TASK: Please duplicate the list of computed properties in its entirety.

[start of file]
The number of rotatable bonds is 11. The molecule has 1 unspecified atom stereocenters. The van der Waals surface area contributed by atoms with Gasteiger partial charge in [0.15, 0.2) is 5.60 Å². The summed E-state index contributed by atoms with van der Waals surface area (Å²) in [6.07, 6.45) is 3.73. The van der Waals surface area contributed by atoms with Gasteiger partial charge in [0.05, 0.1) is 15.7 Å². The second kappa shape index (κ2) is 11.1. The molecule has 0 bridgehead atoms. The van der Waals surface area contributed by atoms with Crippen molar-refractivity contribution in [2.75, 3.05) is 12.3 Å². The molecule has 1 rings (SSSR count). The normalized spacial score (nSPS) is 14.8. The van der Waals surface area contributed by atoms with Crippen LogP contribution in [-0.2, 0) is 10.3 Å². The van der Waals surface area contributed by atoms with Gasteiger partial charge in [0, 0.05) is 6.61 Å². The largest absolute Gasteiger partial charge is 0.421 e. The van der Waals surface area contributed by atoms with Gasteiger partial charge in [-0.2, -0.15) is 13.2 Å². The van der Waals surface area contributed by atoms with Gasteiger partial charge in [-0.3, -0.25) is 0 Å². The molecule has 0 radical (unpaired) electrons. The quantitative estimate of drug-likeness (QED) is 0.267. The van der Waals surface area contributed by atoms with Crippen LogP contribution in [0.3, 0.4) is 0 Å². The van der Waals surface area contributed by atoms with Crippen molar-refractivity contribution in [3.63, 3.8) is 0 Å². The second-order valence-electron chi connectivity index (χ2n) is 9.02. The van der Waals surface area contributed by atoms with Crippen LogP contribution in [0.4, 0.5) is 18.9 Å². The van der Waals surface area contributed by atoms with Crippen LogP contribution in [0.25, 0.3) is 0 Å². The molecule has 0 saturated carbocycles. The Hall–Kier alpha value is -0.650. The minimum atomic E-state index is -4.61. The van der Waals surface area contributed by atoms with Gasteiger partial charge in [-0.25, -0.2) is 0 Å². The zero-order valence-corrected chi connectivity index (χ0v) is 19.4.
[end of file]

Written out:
The number of rotatable bonds is 11. The molecule has 1 unspecified atom stereocenters. The van der Waals surface area contributed by atoms with Gasteiger partial charge in [0.15, 0.2) is 5.60 Å². The summed E-state index contributed by atoms with van der Waals surface area (Å²) in [6.07, 6.45) is 3.73. The van der Waals surface area contributed by atoms with Gasteiger partial charge in [0.05, 0.1) is 15.7 Å². The second kappa shape index (κ2) is 11.1. The molecule has 0 bridgehead atoms. The van der Waals surface area contributed by atoms with Crippen molar-refractivity contribution in [2.75, 3.05) is 12.3 Å². The molecule has 1 rings (SSSR count). The normalized spacial score (nSPS) is 14.8. The van der Waals surface area contributed by atoms with Crippen LogP contribution in [-0.2, 0) is 10.3 Å². The van der Waals surface area contributed by atoms with Gasteiger partial charge in [0, 0.05) is 6.61 Å². The largest absolute Gasteiger partial charge is 0.421 e. The van der Waals surface area contributed by atoms with Gasteiger partial charge in [-0.2, -0.15) is 13.2 Å². The van der Waals surface area contributed by atoms with Gasteiger partial charge in [-0.3, -0.25) is 0 Å². The molecule has 0 radical (unpaired) electrons. The quantitative estimate of drug-likeness (QED) is 0.267. The van der Waals surface area contributed by atoms with Crippen LogP contribution in [0.3, 0.4) is 0 Å². The van der Waals surface area contributed by atoms with Crippen molar-refractivity contribution in [3.63, 3.8) is 0 Å². The second-order valence-electron chi connectivity index (χ2n) is 9.02. The van der Waals surface area contributed by atoms with Crippen LogP contribution in [0.4, 0.5) is 18.9 Å². The van der Waals surface area contributed by atoms with Crippen LogP contribution in [0.25, 0.3) is 0 Å². The molecule has 0 saturated carbocycles. The Hall–Kier alpha value is -0.650. The minimum atomic E-state index is -4.61. The van der Waals surface area contributed by atoms with Gasteiger partial charge in [-0.25, -0.2) is 0 Å². The zero-order valence-corrected chi connectivity index (χ0v) is 19.4.